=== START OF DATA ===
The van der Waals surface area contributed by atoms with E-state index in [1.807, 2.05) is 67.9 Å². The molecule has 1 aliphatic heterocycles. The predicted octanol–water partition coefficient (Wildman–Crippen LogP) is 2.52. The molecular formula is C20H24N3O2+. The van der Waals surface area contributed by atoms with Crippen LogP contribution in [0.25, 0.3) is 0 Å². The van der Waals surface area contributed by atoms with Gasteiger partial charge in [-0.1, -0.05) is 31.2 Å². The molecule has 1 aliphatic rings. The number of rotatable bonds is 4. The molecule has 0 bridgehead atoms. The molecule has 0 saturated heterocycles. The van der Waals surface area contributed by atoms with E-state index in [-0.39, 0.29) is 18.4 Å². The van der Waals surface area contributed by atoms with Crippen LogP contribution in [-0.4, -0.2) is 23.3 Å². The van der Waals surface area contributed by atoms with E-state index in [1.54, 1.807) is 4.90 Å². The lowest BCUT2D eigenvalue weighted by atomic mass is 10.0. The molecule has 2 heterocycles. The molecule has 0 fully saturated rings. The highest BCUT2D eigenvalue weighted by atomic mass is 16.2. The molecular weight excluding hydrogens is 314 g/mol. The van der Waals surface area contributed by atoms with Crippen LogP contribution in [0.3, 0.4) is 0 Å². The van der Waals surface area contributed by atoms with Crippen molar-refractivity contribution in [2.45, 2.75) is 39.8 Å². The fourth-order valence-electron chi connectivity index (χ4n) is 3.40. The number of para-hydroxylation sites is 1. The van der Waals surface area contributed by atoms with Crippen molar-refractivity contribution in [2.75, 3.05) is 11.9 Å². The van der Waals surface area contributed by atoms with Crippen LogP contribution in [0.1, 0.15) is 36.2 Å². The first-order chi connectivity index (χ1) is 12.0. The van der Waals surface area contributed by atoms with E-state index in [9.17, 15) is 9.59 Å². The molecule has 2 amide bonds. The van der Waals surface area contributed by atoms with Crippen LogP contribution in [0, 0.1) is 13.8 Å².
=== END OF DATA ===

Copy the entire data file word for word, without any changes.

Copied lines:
The van der Waals surface area contributed by atoms with E-state index in [1.807, 2.05) is 67.9 Å². The molecule has 1 aliphatic heterocycles. The predicted octanol–water partition coefficient (Wildman–Crippen LogP) is 2.52. The molecular formula is C20H24N3O2+. The van der Waals surface area contributed by atoms with Crippen LogP contribution in [0.25, 0.3) is 0 Å². The van der Waals surface area contributed by atoms with Gasteiger partial charge in [-0.1, -0.05) is 31.2 Å². The molecule has 1 aliphatic rings. The number of rotatable bonds is 4. The molecule has 0 bridgehead atoms. The molecule has 0 saturated heterocycles. The van der Waals surface area contributed by atoms with E-state index in [-0.39, 0.29) is 18.4 Å². The van der Waals surface area contributed by atoms with Crippen LogP contribution in [-0.4, -0.2) is 23.3 Å². The van der Waals surface area contributed by atoms with E-state index in [1.54, 1.807) is 4.90 Å². The lowest BCUT2D eigenvalue weighted by atomic mass is 10.0. The molecule has 2 heterocycles. The molecule has 0 fully saturated rings. The highest BCUT2D eigenvalue weighted by atomic mass is 16.2. The molecular weight excluding hydrogens is 314 g/mol. The van der Waals surface area contributed by atoms with Crippen LogP contribution in [0.3, 0.4) is 0 Å². The van der Waals surface area contributed by atoms with Crippen molar-refractivity contribution in [2.45, 2.75) is 39.8 Å². The fourth-order valence-electron chi connectivity index (χ4n) is 3.40. The number of para-hydroxylation sites is 1. The van der Waals surface area contributed by atoms with Crippen molar-refractivity contribution in [2.75, 3.05) is 11.9 Å². The van der Waals surface area contributed by atoms with Crippen LogP contribution in [0.1, 0.15) is 36.2 Å². The first-order chi connectivity index (χ1) is 12.0. The van der Waals surface area contributed by atoms with E-state index in [9.17, 15) is 9.59 Å². The molecule has 2 amide bonds. The van der Waals surface area contributed by atoms with Crippen LogP contribution in [0, 0.1) is 13.8 Å².